How To Prepare For a Marathon

Running is a fantastic exercise and is associated with numerous health benefits. From building strong bones and muscles, burning calories, and maintaining a healthy weight to releasing stress and reducing depression and anxiety, this cardiovascular training is the father of all exercises. Studies even suggest that a 20-minute walk can reduce the risk of a heart attack to a great extent. 

If you plan to participate in a marathon or a similar competition, you will need a lot of stamina, endurance, and determination. Most runners run a marathon to meet a personal challenge and test their limits. 

Why Run A Marathon?

Initially, you need to think about why you need to run a marathon when you could be living your life with a big belly on a sofa with a beer in one hand and a bucket of fried wings in the other. You already got the answer, didn’t you?

Well, that’s not just it. For multiple reasons, running a marathon could be a fantastic experience, like:

  • Fulfil a long-held ambition
  • Raise funds for charity
  • Achieve a sense of victory
  • Improve cardiovascular health
  • Just for the sake of entertainment

But do you know the most important reason for running a marathon? You can! 

If you want to do something big and just because you think you can’t, you’re not even trying, that would give you an excuse to never stand up for yourself. 

All you need is a little training, and here’s how you can do that:

  1. Build Mileage Gradually:

Building stamina to run longer won’t happen overnight. You can’t expect yourself to climb Mount Everest in one go. So, the first day you step foot on the track to run, remember that you will get exhausted pretty soon and probably not even reach slightly close to your target. 

Is it something bad?

No! That’s what we call training. The good news is that stamina-building doesn’t take too long. You can see a significant improvement in your capability within a month. But the key is consistency. The results will be delayed if you skip training and have cheat days often. 

Start slow and take your first day as a test to check your abilities. If you can run for 500m straight, go for 550m tomorrow and then 600m. A gradual increase will motivate you and help you achieve your goal quickly.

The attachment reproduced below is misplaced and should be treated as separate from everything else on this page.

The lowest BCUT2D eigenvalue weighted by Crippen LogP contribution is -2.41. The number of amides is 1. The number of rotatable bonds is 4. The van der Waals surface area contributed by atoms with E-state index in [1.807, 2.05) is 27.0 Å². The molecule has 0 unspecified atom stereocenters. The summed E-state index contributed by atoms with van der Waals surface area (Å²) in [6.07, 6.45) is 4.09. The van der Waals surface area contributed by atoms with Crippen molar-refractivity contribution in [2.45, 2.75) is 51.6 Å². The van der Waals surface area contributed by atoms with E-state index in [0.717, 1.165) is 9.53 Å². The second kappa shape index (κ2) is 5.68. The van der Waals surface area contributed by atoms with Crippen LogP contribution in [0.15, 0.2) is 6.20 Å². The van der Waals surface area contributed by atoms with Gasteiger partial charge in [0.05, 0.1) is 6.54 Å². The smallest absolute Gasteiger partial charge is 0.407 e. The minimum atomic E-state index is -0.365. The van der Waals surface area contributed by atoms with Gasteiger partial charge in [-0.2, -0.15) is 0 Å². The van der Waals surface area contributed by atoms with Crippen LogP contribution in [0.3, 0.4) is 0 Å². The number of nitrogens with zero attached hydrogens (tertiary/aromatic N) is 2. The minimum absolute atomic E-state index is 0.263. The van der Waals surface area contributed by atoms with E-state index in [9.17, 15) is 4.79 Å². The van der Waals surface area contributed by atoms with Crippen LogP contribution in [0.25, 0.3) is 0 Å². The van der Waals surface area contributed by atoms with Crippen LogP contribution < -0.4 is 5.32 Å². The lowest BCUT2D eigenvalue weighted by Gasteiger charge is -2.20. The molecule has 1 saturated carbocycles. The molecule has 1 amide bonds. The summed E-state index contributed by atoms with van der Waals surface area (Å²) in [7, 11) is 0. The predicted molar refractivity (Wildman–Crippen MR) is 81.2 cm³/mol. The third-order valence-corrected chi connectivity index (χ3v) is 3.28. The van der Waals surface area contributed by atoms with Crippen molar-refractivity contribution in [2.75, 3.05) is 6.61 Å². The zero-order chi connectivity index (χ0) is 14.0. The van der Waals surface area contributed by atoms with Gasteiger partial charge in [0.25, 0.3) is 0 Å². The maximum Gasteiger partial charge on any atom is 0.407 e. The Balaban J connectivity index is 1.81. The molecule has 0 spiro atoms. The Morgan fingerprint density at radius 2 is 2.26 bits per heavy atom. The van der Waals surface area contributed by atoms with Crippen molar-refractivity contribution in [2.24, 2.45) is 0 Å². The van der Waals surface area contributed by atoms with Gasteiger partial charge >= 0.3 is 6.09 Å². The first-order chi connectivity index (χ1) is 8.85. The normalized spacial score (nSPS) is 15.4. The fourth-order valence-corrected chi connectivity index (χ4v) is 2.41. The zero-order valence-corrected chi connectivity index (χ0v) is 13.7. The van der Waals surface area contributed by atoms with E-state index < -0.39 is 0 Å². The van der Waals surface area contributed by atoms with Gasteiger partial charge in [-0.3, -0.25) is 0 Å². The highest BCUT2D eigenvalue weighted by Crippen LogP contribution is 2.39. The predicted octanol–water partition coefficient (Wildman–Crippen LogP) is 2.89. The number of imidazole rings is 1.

1. Quit Poor Habits:

Okay, so we know it’s not really easy quitting certain habits like smoking, which can hinder your performance. If you’re a smoker, and running causes you shortness of breath, try switching to better alternatives such as vapes instead. Elfliq offers the best Nic Salts flavours, which you can enjoy, plus slowly reducing the nicotine intake can help you quit smoking for good.

Other habits like excess alcohol consumption, sleeping less than required, waking up late, etc., seem like regular habits, but poor habits can significantly impact your performance. For instance, sleep deprivation can lead to fatigue, while waking up late can make you lose motivation.  If you’re committed to your goal, you must change your routine and habits to ensure maximum efficiency.

  1. Diet Planning:

No more bucket of fried wings for you.

Yeah, who doesn’t love wings? But since we’re planning something more critical, we might need to reduce our diet preferences. Fast food, oily products, processed foods, soft drinks, and sugary items can cause fat accumulation in your body. Fat is a runner’s enemy. It restricts muscle function, impedes cardiovascular health and negatively affects your body’s overall endurance. 

So the next time you order a Big Mac, think about your progress and how just a fraction of negligence can waste your efforts.

  1. The Long Run:

You’ve covered the basics so far, so now it’s time for a different exercise. Every day, you’re running and gradually increasing your distance. So, after around 7 – 10 days, it’s time for the long run. 

A long run is essential for your body to adjust to longer distances. You would need to run a couple of miles, for instance, 10 miles one week and then increase it to 12 miles the next one and so on. 

  1. Rest and Recovery:

Unlike every other motivational video that wants you to work 25 hours daily, let’s be realistic and accept that your body needs rest. Resting isn’t something you can compromise and say, “Man! I feel like a new me today!” Because by the end of the day, you’ll feel like a significantly older version of yourself. 

When you run, your muscle tissues break, requiring 42 – 72 hours to recover.  Over-exercising will constantly tear your muscle fibres, and you’ll lose your performance efficiency even more with less recovery time. 

Summing Up!

In the end, it’s all about consistency and commitment to yourself. Psychologically, if you’ve aimed to run a marathon and display an excellent performance, you would train with dedication and ensure nothing falls short. But the good news is that the final taste of victory would be sweeter than you may have imagined. 

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